5. Expand the priorities of the Biden Administration’s Family Reunification Task Force to include the investigation and prevention of ongoing incidents of family separation;
  6. Permanently fund infrastructure that facilitates the safe and humane reception of people seeking asylum along the southern border to reduce the potential occurrence of family separation; and,
  7. Ensure consistent on-the-ground coordination with respite service providers to ensure the swift, safe release and transportation of people seeking asylum from DHS custody to the care of shelters and respite centers.

“We have seen too many cases in which part of a family will be in our care at the San Diego Rapid Response Migrant Shelter Services with no knowledge of where their other family members are. At best, they are somewhere else in the county. There are some instances where people have been detained in other states. The most devastating instances are when a family member has been deported with little hope for reunification,” said Kate Clark, Esq., senior director of immigration services at JFSSD. “Our respite sheltering system is based on dignified, person-centered care – this means keeping families together. Too often we find ourselves making every effort to reunite families who are suffering from inhumane and cruel separations.”

“Border processing that disregards the sanctity of family unity compounds trauma and jeopardizes due process. We have repeatedly documented harrowing accounts of ongoing family separation and its destructive consequences, but CBP has continued to allow them to occur. How many horror stories will be enough for the agency to finally take meaningful action?” said CILP Senior Staff Attorney Monika Langarica. “We look forward to CRCL’s prompt investigation into this matter and urge CBP to adopt the necessary recommendations to ensure that families do not continue to suffer at the hands of these harmful practices.”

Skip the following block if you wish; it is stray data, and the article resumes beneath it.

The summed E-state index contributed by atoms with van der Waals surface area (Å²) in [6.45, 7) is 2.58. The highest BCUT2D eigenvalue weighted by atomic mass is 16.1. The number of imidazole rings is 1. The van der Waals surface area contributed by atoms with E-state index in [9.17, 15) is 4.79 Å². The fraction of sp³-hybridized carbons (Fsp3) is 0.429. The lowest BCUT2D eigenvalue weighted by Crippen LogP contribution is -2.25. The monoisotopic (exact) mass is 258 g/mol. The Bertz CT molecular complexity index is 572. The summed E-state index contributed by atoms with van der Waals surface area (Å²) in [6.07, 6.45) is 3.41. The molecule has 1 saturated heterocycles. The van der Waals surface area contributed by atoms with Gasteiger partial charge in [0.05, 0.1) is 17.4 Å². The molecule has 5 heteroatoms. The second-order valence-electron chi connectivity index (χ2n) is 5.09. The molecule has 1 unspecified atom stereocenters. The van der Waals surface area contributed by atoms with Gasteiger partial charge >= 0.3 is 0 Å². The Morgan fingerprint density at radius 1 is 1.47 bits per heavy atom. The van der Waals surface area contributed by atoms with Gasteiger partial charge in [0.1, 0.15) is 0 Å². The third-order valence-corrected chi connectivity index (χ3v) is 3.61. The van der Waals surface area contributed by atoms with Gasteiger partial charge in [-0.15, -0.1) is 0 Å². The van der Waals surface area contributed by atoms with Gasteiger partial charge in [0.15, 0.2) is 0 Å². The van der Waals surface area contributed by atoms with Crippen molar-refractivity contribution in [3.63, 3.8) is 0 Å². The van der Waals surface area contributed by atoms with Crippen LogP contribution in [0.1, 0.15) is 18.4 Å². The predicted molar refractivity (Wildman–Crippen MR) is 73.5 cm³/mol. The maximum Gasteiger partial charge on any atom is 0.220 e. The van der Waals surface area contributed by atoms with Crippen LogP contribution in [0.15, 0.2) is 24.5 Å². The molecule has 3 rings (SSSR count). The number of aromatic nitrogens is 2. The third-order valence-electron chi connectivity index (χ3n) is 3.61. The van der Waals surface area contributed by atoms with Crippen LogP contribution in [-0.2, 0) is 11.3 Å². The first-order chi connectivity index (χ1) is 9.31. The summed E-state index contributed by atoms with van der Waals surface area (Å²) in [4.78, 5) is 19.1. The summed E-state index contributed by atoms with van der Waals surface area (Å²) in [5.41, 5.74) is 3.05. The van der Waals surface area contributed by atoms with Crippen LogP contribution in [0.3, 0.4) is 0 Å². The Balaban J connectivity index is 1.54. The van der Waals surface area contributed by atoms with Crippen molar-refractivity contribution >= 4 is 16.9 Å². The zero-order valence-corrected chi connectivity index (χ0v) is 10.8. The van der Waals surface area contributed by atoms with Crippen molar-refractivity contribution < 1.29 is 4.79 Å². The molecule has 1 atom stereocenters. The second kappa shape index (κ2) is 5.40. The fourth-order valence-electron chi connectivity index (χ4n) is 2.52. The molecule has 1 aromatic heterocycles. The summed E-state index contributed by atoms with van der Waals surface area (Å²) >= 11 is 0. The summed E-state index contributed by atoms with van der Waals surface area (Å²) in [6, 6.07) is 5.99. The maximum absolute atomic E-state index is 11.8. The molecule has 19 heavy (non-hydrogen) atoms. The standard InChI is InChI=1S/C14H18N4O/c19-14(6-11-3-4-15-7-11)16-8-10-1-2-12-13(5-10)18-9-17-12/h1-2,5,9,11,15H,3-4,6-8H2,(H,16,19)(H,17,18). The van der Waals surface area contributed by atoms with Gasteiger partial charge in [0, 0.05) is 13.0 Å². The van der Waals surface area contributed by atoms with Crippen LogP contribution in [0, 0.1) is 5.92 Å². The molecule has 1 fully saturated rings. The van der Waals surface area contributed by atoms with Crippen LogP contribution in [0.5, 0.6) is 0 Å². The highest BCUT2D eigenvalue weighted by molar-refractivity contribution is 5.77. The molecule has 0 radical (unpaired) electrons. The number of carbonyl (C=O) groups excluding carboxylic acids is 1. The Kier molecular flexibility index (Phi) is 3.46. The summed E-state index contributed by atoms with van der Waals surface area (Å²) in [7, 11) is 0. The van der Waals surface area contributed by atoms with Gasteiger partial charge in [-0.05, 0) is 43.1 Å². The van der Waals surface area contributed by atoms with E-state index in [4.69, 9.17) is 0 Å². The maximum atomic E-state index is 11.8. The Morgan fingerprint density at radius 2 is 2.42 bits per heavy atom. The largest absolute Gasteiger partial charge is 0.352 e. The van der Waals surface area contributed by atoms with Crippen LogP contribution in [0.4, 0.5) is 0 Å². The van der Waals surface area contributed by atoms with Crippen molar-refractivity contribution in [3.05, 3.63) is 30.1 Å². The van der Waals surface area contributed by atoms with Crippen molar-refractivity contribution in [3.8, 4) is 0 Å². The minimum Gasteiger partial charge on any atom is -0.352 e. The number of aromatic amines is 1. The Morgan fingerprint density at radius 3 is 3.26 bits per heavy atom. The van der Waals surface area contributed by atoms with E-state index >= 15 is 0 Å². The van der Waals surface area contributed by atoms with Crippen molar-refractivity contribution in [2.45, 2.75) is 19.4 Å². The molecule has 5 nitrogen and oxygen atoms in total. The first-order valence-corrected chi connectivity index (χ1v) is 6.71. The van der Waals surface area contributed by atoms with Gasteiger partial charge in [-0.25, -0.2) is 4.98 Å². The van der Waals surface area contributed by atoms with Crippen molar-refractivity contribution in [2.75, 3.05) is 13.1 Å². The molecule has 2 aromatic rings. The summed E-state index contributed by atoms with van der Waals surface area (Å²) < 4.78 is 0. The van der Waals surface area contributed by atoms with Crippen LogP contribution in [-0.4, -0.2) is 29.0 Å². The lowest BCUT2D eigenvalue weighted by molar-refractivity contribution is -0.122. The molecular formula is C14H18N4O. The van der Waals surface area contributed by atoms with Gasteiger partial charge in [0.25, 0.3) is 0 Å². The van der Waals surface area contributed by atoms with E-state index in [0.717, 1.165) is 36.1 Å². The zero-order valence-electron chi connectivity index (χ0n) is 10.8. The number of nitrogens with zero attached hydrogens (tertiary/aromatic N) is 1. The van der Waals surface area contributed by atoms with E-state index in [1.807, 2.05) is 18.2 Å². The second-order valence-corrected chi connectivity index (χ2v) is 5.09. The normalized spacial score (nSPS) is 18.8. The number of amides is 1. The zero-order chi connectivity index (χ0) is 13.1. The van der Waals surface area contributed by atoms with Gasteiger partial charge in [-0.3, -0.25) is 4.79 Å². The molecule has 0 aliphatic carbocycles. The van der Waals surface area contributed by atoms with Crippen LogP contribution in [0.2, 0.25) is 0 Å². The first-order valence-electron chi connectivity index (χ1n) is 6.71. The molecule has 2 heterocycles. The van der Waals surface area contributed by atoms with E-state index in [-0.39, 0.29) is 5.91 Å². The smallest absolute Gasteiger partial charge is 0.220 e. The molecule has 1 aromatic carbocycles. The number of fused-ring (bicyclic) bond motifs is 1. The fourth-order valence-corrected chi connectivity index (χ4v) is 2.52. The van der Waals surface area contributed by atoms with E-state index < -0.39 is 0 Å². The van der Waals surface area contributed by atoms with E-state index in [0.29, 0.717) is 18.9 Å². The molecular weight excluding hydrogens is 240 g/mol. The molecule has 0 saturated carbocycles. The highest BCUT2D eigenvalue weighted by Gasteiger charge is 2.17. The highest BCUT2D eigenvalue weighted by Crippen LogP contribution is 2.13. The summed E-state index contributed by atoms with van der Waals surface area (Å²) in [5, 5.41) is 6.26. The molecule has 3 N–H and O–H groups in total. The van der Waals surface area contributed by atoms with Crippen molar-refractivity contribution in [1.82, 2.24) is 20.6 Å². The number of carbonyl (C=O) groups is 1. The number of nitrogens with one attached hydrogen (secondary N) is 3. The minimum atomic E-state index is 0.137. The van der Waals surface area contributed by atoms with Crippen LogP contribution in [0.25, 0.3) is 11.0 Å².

“The federal government’s reckless practice of uncoordinated mass releases of asylum-seeking migrants into San Diego County has significantly increased the number of family separations occurring in our region. In the absence of meaningful government support for these individuals – who have a legal right to be here – local NGOs groups are providing critical humanitarian assistance, including documenting separations and assisting with family reunifications,” said ACLUF-SDIC Immigrants’ Rights Senior Policy Advocate Felicia Gomez. “The ACLU fights to ensure that keeping families together is a priority consideration in U.S. immigration policy and practice. This cruel disregard for preserving family units is antithetical to our shared values as a nation. We the People believe that families, in all their forms, belong together.”

A copy of the complaint, including examples of impacted families, can be viewed at, and this press release can be viewed here.

For more information about Al Otro Lado, visit For more information about the ACLU Foundation of San Diego & Imperial Counties, visit For more information about Jewish Family Service of San Diego, visit For more information about UCLA Center for Immigration Law and Policy, visit


Editor’s Note: This is the third time in as many years that immigration rights organizations have raised major concerns about family separations to the U.S. Department of Homeland Security. Previous actions:

We thank you in advance for bringing awareness to the fact that family separations continue, despite these efforts and related court rulings and guidance.

Interviews with legal, shelter, and data experts, in English and Spanish, are available. Interviews with impacted families/individuals are currently not available, but please contact us if you’d like to be added to the list if interviews are possible in the future.

Photos of Al Otro Lado’s family reunification stations are available here and an ACLU Foundation of San Diego & Imperial Counties video that talks about street releases is available here.

Media Contacts:

Jewish Family Service of San Diego
Sandy Young, [email protected] / (858) 699-6521

ACLU Foundation of San Diego & Imperial Counties
[email protected] / (619) 501-3540

Al Otro Lado
[email protected] / (213) 444-6081

Hayley Burgess, [email protected] / (626) 497-2341